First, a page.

Islam and Modern ScienceQUESTION: Islam and Modern ScienceANSWER:
Although Muslim scholars agree that God is the Creator of the universe, it is also historically true that modern science did not grow out of an Islamic worldview, but instead, flourished in the soil of Biblical Christianity. If both worldviews affirm a Creator, why did modern science not develop within Islam nations as it did in Western culture?
Sociology scholar Rodney Stark suggests the answer to the above question rests with the Muslim concept of God and the role of philosophy. Regarding Muslim theology, Stark writes, “Allah is not presented as a lawful creator but has been conceived of as an extremely active God who intrudes on the world as he deems it appropriate. Consequently, there soon arose a major theological bloc within Islam that condemned all efforts to formulate natural laws as blasphemy insofar as they denied Allah’s freedom to act.”1Islam and Science – Fundamental Assumptions
Validating this concept is a verse in the Qur’an that states, “Verily, God will cause to err whom he pleaseth, and will direct whom he pleaseth.” Although this statement refers specifically to God’s direction in the lives of individuals, it has also been interpreted more broadly. Stark continues, “if God does as he pleases, and what he pleases is variable, then the universe may not be lawful.”2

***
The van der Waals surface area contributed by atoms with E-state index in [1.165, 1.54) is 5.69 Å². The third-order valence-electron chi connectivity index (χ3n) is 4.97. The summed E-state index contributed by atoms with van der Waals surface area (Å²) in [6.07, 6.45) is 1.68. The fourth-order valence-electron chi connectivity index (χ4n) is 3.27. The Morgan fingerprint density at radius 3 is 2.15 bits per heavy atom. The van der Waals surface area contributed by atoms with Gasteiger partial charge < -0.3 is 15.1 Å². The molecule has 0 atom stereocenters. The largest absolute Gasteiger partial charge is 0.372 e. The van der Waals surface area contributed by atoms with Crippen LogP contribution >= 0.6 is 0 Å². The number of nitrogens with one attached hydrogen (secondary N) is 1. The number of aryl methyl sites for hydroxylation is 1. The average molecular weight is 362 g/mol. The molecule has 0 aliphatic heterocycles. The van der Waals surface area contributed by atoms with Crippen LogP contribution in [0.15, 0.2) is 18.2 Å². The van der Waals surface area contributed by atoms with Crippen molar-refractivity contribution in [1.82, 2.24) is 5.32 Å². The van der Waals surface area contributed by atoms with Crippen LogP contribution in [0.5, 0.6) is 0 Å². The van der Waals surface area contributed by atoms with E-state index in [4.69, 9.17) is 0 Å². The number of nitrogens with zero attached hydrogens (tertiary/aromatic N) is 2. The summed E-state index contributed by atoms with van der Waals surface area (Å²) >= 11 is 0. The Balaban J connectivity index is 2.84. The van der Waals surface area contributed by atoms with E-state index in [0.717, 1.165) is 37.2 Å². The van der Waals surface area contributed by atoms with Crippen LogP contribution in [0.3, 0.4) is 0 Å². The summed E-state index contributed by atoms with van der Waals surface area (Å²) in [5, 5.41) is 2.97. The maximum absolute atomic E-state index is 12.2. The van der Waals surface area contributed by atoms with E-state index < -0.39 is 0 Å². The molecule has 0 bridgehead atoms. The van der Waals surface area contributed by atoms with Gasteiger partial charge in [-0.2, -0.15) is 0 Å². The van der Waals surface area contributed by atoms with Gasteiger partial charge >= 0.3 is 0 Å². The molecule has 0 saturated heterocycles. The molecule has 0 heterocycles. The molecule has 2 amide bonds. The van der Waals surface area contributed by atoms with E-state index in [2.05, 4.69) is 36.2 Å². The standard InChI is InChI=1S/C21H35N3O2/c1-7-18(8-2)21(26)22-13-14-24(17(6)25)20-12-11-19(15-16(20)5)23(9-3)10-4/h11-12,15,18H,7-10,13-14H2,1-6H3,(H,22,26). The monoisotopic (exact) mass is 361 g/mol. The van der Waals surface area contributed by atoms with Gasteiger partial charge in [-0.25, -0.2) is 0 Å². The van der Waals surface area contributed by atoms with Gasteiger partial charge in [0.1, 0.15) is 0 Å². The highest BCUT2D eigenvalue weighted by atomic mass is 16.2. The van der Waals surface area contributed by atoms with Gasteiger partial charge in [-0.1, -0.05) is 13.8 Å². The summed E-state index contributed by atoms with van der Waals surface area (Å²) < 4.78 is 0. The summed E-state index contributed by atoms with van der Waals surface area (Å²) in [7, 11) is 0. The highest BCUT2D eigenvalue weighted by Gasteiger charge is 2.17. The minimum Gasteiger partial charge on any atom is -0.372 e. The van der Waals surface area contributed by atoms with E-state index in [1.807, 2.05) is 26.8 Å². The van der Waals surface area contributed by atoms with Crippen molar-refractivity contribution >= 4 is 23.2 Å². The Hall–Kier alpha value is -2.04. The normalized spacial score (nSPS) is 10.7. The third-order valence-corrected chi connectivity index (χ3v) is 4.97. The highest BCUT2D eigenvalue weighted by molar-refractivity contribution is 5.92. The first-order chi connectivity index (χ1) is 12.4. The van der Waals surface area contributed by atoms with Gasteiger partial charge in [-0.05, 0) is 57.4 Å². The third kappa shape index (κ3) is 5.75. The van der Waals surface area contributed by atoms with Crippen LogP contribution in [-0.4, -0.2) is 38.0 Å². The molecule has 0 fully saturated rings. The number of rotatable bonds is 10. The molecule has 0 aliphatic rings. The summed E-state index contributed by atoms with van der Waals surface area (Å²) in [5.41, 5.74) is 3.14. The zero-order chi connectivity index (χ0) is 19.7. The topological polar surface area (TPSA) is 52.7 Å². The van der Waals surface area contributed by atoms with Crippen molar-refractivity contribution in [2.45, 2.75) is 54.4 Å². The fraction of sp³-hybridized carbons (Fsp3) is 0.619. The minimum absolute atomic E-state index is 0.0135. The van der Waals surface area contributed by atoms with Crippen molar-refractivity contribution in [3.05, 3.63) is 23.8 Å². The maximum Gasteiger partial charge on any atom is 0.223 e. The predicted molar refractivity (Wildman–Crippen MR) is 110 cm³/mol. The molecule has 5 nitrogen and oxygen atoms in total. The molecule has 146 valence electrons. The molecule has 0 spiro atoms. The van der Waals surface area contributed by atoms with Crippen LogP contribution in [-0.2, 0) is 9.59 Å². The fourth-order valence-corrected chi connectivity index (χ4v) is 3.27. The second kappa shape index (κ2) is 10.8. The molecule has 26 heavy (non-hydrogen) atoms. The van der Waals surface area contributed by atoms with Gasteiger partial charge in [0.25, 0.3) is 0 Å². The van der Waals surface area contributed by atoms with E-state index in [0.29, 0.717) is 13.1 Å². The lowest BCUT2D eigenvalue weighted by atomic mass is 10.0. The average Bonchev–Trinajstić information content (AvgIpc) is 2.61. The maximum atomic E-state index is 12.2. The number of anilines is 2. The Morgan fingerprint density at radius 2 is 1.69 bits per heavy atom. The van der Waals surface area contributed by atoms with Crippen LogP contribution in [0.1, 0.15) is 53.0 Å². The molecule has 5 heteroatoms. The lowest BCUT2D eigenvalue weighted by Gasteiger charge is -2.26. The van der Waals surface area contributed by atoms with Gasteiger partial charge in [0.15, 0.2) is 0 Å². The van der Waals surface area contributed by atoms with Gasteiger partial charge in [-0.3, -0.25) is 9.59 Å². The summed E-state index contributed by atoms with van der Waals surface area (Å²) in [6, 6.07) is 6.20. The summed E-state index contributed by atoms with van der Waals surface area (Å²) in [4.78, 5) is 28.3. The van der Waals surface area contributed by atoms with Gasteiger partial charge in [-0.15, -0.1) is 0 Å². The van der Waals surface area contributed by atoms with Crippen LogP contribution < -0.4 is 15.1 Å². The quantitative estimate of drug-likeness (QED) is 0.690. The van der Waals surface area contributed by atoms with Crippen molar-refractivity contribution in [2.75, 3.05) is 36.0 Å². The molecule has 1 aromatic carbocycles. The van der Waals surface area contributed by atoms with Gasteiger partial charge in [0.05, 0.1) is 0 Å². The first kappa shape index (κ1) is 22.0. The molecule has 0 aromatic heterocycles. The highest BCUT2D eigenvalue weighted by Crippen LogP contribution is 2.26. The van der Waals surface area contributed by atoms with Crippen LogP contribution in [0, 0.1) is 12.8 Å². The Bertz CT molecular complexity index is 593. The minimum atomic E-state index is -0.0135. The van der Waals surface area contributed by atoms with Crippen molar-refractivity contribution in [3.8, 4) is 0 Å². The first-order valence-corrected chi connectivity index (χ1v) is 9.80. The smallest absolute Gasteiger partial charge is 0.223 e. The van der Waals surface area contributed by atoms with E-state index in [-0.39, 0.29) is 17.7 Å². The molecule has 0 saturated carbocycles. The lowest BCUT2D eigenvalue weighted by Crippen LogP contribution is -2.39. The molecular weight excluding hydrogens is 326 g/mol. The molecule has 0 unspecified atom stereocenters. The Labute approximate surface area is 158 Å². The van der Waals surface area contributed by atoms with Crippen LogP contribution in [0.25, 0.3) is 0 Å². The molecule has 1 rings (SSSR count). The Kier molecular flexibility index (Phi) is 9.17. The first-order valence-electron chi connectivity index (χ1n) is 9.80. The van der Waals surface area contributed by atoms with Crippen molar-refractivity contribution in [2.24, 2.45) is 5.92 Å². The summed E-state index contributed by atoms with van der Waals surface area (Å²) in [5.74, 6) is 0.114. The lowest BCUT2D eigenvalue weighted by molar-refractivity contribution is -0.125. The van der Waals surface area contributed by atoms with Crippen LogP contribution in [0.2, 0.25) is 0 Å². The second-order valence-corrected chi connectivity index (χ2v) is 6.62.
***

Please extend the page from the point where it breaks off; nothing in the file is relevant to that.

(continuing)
Thus, Muslim theology did not provide the necessary fundamental assumptions for erecting the concept of science based on observations leading to formulate natural laws.
In addition, devout Muslim and historian Caesar E. Farah mentions a second reason that Muslim scientific inquiry was stunted. He writes that Muslim philosophy sought “to assimilate
rather than to generate,
with the conscious striving to adapt the results of Greek thinking to Muslim philosophical conceptions…”3
This means that Muslim philosophers tied their understanding of reality to Greek concepts of the ideal to the point of tipping the scales toward the realm of ideas and away from experimental science. The result, Muslim science could travel only so far before stagnating, the same as the ancient Greeks. To be sure, both the Greeks and Muslims had “a theoretical collection of facts, and isolated crafts and technologies,” but “they never broke through to real science.”4Notes:
Rendered with permission from the book,Understanding the Times: The Collision of Today’s Competing Worldviews
ed), David Noebel, Summit Press, 2006. Compliments of John Stonestreet, David Noebel, and the Christian Worldview Ministry
at Summit Ministries
. All rights reserved in the original.1
Rodney Stark, For the Glory of God
(Princeton, NJ: Princeton University Press, 2003), 154.2
Cited in Stark, For the Glory of God,